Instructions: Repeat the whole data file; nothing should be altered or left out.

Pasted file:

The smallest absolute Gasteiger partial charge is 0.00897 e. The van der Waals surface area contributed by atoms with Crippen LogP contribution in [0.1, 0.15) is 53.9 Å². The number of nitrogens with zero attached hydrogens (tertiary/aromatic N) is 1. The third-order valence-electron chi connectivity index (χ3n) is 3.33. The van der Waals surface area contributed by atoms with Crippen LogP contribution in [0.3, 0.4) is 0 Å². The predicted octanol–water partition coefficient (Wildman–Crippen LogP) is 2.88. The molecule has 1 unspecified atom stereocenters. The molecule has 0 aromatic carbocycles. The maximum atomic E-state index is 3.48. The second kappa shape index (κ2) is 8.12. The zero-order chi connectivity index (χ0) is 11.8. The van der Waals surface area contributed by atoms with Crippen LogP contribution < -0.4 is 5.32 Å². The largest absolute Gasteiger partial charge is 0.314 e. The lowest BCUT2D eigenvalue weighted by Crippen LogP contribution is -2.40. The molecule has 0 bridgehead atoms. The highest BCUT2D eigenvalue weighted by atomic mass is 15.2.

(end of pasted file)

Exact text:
The smallest absolute Gasteiger partial charge is 0.00897 e. The van der Waals surface area contributed by atoms with Crippen LogP contribution in [0.1, 0.15) is 53.9 Å². The number of nitrogens with zero attached hydrogens (tertiary/aromatic N) is 1. The third-order valence-electron chi connectivity index (χ3n) is 3.33. The van der Waals surface area contributed by atoms with Crippen LogP contribution in [0.3, 0.4) is 0 Å². The predicted octanol–water partition coefficient (Wildman–Crippen LogP) is 2.88. The molecule has 1 unspecified atom stereocenters. The molecule has 0 aromatic carbocycles. The maximum atomic E-state index is 3.48. The second kappa shape index (κ2) is 8.12. The zero-order chi connectivity index (χ0) is 11.8. The van der Waals surface area contributed by atoms with Crippen LogP contribution < -0.4 is 5.32 Å². The largest absolute Gasteiger partial charge is 0.314 e. The lowest BCUT2D eigenvalue weighted by Crippen LogP contribution is -2.40. The molecule has 0 bridgehead atoms. The highest BCUT2D eigenvalue weighted by atomic mass is 15.2.